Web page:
Stage 3, The adolescent stage: Take your business over the $10 million threshold with profits in the range of $2 million to $5 million. Revenue parameters are from $10 million to $50 million.

Main Problem: Your systems are strained and your customers are noticing.

Main Challenge: Turning chaos into order.

Main Opportunity: Learning how to establish useful protocols and manage processes and procedures.

Stage 4, The Stage of Maturity: Your business has now grown with revenues of $50 million to $100 million or higher.

Main Problem: Sales slow down or even stall.

Main Challenge: Becoming Entrepreneurial again.

Main Opportunity: Getting the business to run itself.

You may find that Business Development Strategies outlined herein may be relevant to you today. You may also find them to be more relevant at another time in your life. It is hoped that you will identify where your business is today and will make plans to deal with the challenges that lie ahead.

Tips for Business Development

This article is focused on providing the key place to start when looking for the best tips for business development. This is going to help you get the results that you want. Reaching your business development goals don’t have to be overly complicated. You just have to be ready to think a little and act on what you learn in the process we are about to cover.

Our first and most important step when thinking about business development is understanding your business successes or lack of business success.

The easiest way to do that is to asking yourself these key questions:

The questions that focus on your strengths and weaknesses in relationship to our competition strengths and weaknesses will give you the most profitable understanding of your next steps. Include your unique selling proposition, your marketing & fulfillment strategy, contacts, as well as your ability to maintain the relationship with your customers over a period of time.

Looking at your strengths will help you understand more about your opportunities you can be developing right now.

Looking at your weaknesses provides an equal opportunity to discover hidden opportunities to advance your business development. One of the key questions to ask yourself is:

What is your biggest challenge standing in between where you are now and where you want to go.

Remember we can’t make the most profitable business development decisions with the resources we have available unless we understand exactly where we are at the present time and how we got to where we are. So take the time to get clear so you can make better decisions about your next steps.

Business Development – Solve Your Problems Before They Become Problems

Through 35 years of service to companies ranging in size from start-ups to the Fortune 50 I’ve found that the one thread binding them all together is the never ending pursuit of a greater return on the money they spend on business development. Some give up and accept mediocrity thinking that’s the best they can do. Others have obtained a higher level of return but know they could do better if only… They’ve all spent time and money treating symptoms with processes, training and tools that represent a generic approach that tries to address the most common problems of the most common companies. They fall prey to the latest management fads but nothing seems to last beyond the initial euphoria of something new. Like a child with a new toy, once the shine wears off things pretty much return to the same old patterns and process with the same old problems.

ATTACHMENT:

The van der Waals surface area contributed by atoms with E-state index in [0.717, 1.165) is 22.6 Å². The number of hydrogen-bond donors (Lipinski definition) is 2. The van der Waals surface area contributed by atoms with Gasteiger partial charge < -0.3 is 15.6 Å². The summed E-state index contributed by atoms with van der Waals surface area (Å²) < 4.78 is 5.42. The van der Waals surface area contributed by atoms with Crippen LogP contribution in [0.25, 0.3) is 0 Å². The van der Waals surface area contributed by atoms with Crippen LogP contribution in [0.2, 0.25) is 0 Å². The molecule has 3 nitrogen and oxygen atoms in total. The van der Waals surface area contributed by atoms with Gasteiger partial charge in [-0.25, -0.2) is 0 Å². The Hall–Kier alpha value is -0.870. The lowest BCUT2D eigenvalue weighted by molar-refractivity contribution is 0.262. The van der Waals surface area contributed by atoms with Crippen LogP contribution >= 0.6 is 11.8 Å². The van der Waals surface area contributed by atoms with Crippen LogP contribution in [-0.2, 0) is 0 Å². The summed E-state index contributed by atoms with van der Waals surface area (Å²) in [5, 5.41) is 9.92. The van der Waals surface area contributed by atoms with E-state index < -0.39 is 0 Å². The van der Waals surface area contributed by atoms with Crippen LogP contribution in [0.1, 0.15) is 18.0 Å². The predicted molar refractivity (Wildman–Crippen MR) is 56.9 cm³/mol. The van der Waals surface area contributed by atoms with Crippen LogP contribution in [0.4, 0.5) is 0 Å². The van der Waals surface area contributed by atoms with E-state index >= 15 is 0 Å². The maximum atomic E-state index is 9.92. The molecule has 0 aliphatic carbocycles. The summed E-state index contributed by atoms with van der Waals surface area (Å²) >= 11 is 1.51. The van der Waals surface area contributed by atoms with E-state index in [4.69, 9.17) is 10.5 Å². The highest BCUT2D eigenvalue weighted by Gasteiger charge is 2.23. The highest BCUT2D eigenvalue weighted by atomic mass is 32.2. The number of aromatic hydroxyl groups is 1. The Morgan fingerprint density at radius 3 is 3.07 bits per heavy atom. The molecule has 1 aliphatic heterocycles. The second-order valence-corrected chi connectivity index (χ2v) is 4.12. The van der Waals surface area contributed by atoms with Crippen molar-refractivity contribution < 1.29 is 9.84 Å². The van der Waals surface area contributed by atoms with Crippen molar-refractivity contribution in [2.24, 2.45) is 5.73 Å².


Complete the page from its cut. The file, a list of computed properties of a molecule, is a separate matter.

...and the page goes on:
Often the reason companies find themselves in this never ending quagmire is that no one ever thinks of examining the fundamentals or bothers to identify the root cause of their dissatisfaction. More often than not the real reason for the dissatisfaction is that the company has forgotten why it exists. It was never instilled in the staff and was never embraced as a way of life.

Every business is built on three basic cornerstones: the core (which consists of all the fundamentals like mission, vision and values), the people, and the systems, processes and tools necessary to enable the people to accomplish those items in the core. When operating in unison the company is in for a smooth ride. Now imagine the three cornerstones form a wheel. It’s easy to see that if any one of the three is out of alignment, the ride is no longer smooth.

To bring this back to business and, in particular, business development, every decision made or action taken, that doesn’t reflect the business core, forces the wheel out of alignment. It follows that if an account rep doesn’t really know the company’s mission, vision and values, and if they don’t know the company’s goals or their place in achieving those goals you may end up pursuing an opportunity that you don’t really understand. It won’t really fit and the problems associated with being in this position ripples throughout the organization.

How do you prevent falling into this trap, how do you stay focused? To start, from day one company fundamentals should be drilled into every employee and they have to become a living part of day-to-day life. The number one question that needs to be asked before committing to a business opportunity is “How will this opportunity put the company closer to living the mission, vision and values” followed by “how will this opportunity help us meet our current and future goals”?

Those opportunities that fit your model are worthy of your time and money; those that don’t open the door to trouble.